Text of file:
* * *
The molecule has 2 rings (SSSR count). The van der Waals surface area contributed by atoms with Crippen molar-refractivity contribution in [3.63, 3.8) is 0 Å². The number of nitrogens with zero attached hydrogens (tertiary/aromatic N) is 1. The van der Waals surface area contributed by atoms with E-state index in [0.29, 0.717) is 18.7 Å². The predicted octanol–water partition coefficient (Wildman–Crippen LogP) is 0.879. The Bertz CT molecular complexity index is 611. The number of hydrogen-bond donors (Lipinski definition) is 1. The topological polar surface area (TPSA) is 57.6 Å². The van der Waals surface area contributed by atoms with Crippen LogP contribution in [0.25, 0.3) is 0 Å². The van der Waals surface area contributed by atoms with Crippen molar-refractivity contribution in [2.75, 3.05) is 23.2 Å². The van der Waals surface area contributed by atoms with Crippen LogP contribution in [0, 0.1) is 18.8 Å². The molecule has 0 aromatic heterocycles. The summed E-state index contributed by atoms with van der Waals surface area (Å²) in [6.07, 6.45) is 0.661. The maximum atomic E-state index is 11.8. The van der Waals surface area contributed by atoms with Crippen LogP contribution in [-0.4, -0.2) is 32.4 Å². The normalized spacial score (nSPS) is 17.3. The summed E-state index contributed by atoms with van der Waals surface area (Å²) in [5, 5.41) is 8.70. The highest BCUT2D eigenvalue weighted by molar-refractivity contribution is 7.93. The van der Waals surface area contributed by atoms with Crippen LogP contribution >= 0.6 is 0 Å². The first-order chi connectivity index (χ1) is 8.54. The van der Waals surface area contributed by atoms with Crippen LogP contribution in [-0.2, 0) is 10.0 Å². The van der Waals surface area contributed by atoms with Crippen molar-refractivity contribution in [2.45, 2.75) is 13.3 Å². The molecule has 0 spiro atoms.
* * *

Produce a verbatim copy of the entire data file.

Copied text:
The molecule has 2 rings (SSSR count). The van der Waals surface area contributed by atoms with Crippen molar-refractivity contribution in [3.63, 3.8) is 0 Å². The number of nitrogens with zero attached hydrogens (tertiary/aromatic N) is 1. The van der Waals surface area contributed by atoms with E-state index in [0.29, 0.717) is 18.7 Å². The predicted octanol–water partition coefficient (Wildman–Crippen LogP) is 0.879. The Bertz CT molecular complexity index is 611. The number of hydrogen-bond donors (Lipinski definition) is 1. The topological polar surface area (TPSA) is 57.6 Å². The van der Waals surface area contributed by atoms with Crippen LogP contribution in [0.25, 0.3) is 0 Å². The van der Waals surface area contributed by atoms with Crippen molar-refractivity contribution in [2.75, 3.05) is 23.2 Å². The van der Waals surface area contributed by atoms with Crippen LogP contribution in [0, 0.1) is 18.8 Å². The molecule has 0 aromatic heterocycles. The summed E-state index contributed by atoms with van der Waals surface area (Å²) in [6.07, 6.45) is 0.661. The maximum atomic E-state index is 11.8. The van der Waals surface area contributed by atoms with Crippen LogP contribution in [-0.4, -0.2) is 32.4 Å². The normalized spacial score (nSPS) is 17.3. The summed E-state index contributed by atoms with van der Waals surface area (Å²) in [5, 5.41) is 8.70. The highest BCUT2D eigenvalue weighted by molar-refractivity contribution is 7.93. The van der Waals surface area contributed by atoms with Crippen LogP contribution >= 0.6 is 0 Å². The first-order chi connectivity index (χ1) is 8.54. The van der Waals surface area contributed by atoms with Crippen LogP contribution in [-0.2, 0) is 10.0 Å². The van der Waals surface area contributed by atoms with Crippen molar-refractivity contribution in [2.45, 2.75) is 13.3 Å². The molecule has 0 spiro atoms.